[0040] Ideally, the device of the present invention should be relatively small for easy insertion, and then expand in the inferior vena cava to function, then contract to a small size again for removal. In fact, while the above descriptions of the different embodiments have discussed the use of materials that are expansile, expansible, self expanding, balloon expansible, self contracting, and so forth, it is the inventor’s conclusion that after the review of the CT scans on 50 patients that the wide variety of size and shapes of the inferior vena cava, the critical length needed to cover the hepatic venous ostia but not occlude the adrenal and renal veins, the need for a small footprint caudally, and the need for an adequate through return lumen places unusual demands on a device which cannot be met by simply applying prior art techniques (self expanding, balloon expandable, etc.) that may have been used elsewhere in the vascular system to a hepatic venous effluent recovery catheter. Hence, one preferred embodiment as discussed below with reference to FIGS. 4 and 5A-5C, as well as the other embodiments, will function best with a system of mechanically assisted expansion, which utilizes a mechanism proximally (for example outer actuator sheath 73) and a mechanism distally (for example actuator rod 154) that will provide additional tension on the proximal and distal flares 131, 132 to enhance and assist the expansion and contraction of them. While several of the embodiments utilize balloon expansion and one embodiment utilizes a self expanding braid, a presently preferred configuration is one that uses a non balloon, mechanically assisted expansion, such as recovery device 138 of FIGS. 4 and 5A-5C.

[0041] The reasons that mechanically assisted expansion will work better than a self expanding design in the inferior vena cava include the following.

[0042] 1. Foreshortening: With self expansion there will be a significant amount of foreshortening upon expansion of the device, and the amount of foreshortening will depend on the size and shape of the IVC. If the diameter of the IVC is small, there will be less foreshortening than if it is large. There is a need to cover all of the hepatic veins (which typically range from 6.5-7 cm top to bottom), but not to occlude adrenal or renal veins.

Therefore the length of the device when deployed is critical. One generally does not have control over the length with a self expanding device and this may result in the occlusion of the renal and adrenal veins. Alternatively, one could control the length with a mechanically assisted expansion, as one could adjust the tension on the flares (flares 131, 132 discussed below with reference to FIG. 4) to match the anatomy present in the individual patient. Hence, in a patient with a small IVC, one would increase the tension on the flares creating less length than would be present without this added mechanical assistance, adding an element of control not present with a purely self expanding system. This reason alone provides a strong incentive for not using self expanding only designs and using a mechanical assisted expansion design.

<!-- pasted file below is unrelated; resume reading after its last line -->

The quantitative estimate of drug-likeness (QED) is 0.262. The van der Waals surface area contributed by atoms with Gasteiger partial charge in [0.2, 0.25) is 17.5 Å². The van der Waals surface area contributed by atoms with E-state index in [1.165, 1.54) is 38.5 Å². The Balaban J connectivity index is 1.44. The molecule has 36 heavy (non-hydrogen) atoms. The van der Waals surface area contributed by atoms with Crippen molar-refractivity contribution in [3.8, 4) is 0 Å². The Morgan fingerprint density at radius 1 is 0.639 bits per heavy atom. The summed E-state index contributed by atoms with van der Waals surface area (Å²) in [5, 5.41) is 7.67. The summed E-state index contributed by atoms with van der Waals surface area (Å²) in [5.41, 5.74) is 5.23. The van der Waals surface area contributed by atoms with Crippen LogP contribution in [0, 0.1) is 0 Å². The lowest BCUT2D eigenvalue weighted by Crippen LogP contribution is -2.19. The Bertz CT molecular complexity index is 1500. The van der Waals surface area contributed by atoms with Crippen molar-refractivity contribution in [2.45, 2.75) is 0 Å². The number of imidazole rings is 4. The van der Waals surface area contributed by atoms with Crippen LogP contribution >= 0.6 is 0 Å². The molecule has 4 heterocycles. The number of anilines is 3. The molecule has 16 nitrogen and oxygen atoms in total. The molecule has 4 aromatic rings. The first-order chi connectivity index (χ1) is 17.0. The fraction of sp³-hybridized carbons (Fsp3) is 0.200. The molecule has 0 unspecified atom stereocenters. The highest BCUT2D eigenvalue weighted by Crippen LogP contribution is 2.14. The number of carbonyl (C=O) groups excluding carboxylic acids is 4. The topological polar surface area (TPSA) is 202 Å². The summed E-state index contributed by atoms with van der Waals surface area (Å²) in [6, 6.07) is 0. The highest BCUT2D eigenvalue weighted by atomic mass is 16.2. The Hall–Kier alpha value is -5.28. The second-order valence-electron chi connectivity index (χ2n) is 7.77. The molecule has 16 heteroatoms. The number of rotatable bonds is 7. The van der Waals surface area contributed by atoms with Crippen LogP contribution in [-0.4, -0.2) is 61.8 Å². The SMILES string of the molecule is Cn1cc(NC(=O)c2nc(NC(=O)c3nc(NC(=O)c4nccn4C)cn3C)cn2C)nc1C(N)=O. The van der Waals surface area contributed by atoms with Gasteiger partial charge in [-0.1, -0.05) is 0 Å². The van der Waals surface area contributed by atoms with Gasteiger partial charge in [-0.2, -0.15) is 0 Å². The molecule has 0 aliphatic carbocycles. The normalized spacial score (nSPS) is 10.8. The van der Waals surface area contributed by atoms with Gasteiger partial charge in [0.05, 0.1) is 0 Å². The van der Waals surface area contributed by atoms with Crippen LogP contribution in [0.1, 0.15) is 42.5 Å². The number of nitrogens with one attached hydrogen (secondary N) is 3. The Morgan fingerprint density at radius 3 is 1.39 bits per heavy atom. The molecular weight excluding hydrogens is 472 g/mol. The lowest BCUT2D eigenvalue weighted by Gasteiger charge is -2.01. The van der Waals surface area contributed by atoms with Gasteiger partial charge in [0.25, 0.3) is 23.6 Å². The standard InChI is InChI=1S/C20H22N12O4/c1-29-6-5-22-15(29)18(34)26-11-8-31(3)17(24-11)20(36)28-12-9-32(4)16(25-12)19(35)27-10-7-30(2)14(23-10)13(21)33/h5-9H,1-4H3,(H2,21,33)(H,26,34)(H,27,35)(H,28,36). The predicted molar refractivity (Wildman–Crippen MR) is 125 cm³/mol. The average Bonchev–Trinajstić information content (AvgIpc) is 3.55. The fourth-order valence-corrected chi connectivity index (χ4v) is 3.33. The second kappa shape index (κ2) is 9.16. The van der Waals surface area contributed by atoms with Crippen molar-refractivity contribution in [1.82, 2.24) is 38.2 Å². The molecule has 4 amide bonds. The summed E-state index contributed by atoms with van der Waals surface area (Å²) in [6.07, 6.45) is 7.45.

[0043] 2. To be effective at all, a self expanding braid must be oversized and the elastomeric membrane applied in the oversized state, less the membrane will cause the braid to contract. When one attempts to remove the self expanding device (typically approximately 45 mm fully distended in oversized state) through a 15 Fr. (5 mm) catheter, one will have to deal with the extra membrane material which will become irregularly folded and clumped when the braid is contracted. This is especially true when removing the distal annular flare as the center portion of the braid is attached to the recovery tubing and not allowed to contract fully by proximal tension on the braid. In other words, one may be able to remove the proximal annular flare and the center portion by traction on the braid, but one should expect difficulty in removing the distal annular flare which has been oversized purposefully with excess membrane material in a self expanding configuration. Mechanically assisted expansion and contraction would obviate this problem.

[0044] 3. A self expanding tubular mesh braid typically exerts less radial force than a laser cut stent (which would be extremely expensive), therefore one may need a mechanical assisted expansion to create a tight seal, i.e., extra radial tension force not present with self expansion, especially considering the many different shapes and angles in the inferior vena cava. In fact, the acute angle present in the immediate suprarenal inferior vena cava that was frequently demonstrated on the CT study mentioned above would cause particular problems for a self expanding device as there would be inadequate seating of the braid because of the acute angle at this location, and hence inadequate sealing of the device. One would need active expansion, i.e., mechanical assistance, to drive the braid with more force than would be possible with a purely self expanding system.

[0045] 4. Tradeoff in wire sizes and number of wires: The device can be made more compact with fewer and smaller wires, but will have less radial force and lesser chance of creating a tight seal if only self expansion is utilized. A compact device can be constructed if there is mechanical assisted expansion to provide for a secure seal.